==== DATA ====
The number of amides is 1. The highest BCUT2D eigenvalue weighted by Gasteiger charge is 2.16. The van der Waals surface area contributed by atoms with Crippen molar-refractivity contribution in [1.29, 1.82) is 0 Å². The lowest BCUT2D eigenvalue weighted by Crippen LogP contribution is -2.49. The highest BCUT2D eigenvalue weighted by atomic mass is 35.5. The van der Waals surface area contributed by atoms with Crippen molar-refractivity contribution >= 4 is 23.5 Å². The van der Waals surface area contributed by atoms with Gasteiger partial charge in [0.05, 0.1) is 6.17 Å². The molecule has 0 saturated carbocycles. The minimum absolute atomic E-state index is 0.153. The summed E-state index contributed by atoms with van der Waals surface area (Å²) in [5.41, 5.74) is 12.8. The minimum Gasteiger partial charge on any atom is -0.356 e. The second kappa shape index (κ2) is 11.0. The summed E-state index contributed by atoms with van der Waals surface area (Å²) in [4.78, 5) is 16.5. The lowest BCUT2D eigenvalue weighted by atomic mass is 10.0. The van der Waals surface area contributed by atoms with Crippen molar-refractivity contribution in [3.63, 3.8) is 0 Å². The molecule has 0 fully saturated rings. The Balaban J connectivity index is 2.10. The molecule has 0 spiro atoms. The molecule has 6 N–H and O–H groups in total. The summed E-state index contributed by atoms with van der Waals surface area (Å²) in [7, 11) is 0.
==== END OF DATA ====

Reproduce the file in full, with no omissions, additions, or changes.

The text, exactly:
The number of amides is 1. The highest BCUT2D eigenvalue weighted by Gasteiger charge is 2.16. The van der Waals surface area contributed by atoms with Crippen molar-refractivity contribution in [1.29, 1.82) is 0 Å². The lowest BCUT2D eigenvalue weighted by Crippen LogP contribution is -2.49. The highest BCUT2D eigenvalue weighted by atomic mass is 35.5. The van der Waals surface area contributed by atoms with Crippen molar-refractivity contribution >= 4 is 23.5 Å². The van der Waals surface area contributed by atoms with Gasteiger partial charge in [0.05, 0.1) is 6.17 Å². The molecule has 0 saturated carbocycles. The minimum absolute atomic E-state index is 0.153. The summed E-state index contributed by atoms with van der Waals surface area (Å²) in [5.41, 5.74) is 12.8. The minimum Gasteiger partial charge on any atom is -0.356 e. The second kappa shape index (κ2) is 11.0. The summed E-state index contributed by atoms with van der Waals surface area (Å²) in [4.78, 5) is 16.5. The lowest BCUT2D eigenvalue weighted by atomic mass is 10.0. The van der Waals surface area contributed by atoms with Crippen molar-refractivity contribution in [3.63, 3.8) is 0 Å². The molecule has 0 fully saturated rings. The Balaban J connectivity index is 2.10. The molecule has 0 spiro atoms. The molecule has 6 N–H and O–H groups in total. The summed E-state index contributed by atoms with van der Waals surface area (Å²) in [7, 11) is 0.